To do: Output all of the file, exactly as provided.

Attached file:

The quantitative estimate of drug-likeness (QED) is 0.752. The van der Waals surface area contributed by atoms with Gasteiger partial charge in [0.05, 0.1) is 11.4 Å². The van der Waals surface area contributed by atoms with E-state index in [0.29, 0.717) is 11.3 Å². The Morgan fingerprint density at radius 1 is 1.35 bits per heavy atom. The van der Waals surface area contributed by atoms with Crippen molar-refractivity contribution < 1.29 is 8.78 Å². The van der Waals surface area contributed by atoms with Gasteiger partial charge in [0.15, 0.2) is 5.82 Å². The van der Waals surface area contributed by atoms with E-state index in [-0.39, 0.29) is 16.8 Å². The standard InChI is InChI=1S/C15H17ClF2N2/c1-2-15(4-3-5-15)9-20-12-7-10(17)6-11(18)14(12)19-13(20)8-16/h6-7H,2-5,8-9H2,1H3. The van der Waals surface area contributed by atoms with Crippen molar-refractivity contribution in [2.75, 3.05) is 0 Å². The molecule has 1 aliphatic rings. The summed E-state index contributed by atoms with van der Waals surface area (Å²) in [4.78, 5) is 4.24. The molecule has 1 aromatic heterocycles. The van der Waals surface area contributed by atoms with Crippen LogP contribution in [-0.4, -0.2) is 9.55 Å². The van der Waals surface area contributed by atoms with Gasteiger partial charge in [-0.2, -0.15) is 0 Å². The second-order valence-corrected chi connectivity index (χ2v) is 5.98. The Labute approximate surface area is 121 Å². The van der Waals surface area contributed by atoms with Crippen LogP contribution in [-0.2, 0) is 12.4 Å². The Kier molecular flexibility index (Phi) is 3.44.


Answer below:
The quantitative estimate of drug-likeness (QED) is 0.752. The van der Waals surface area contributed by atoms with Gasteiger partial charge in [0.05, 0.1) is 11.4 Å². The van der Waals surface area contributed by atoms with E-state index in [0.29, 0.717) is 11.3 Å². The Morgan fingerprint density at radius 1 is 1.35 bits per heavy atom. The van der Waals surface area contributed by atoms with Crippen molar-refractivity contribution < 1.29 is 8.78 Å². The van der Waals surface area contributed by atoms with Gasteiger partial charge in [0.15, 0.2) is 5.82 Å². The van der Waals surface area contributed by atoms with E-state index in [-0.39, 0.29) is 16.8 Å². The standard InChI is InChI=1S/C15H17ClF2N2/c1-2-15(4-3-5-15)9-20-12-7-10(17)6-11(18)14(12)19-13(20)8-16/h6-7H,2-5,8-9H2,1H3. The van der Waals surface area contributed by atoms with Crippen molar-refractivity contribution in [2.75, 3.05) is 0 Å². The molecule has 1 aliphatic rings. The summed E-state index contributed by atoms with van der Waals surface area (Å²) in [4.78, 5) is 4.24. The molecule has 1 aromatic heterocycles. The van der Waals surface area contributed by atoms with Crippen LogP contribution in [-0.4, -0.2) is 9.55 Å². The van der Waals surface area contributed by atoms with Gasteiger partial charge in [-0.2, -0.15) is 0 Å². The second-order valence-corrected chi connectivity index (χ2v) is 5.98. The Labute approximate surface area is 121 Å². The van der Waals surface area contributed by atoms with Crippen LogP contribution in [-0.2, 0) is 12.4 Å². The Kier molecular flexibility index (Phi) is 3.44.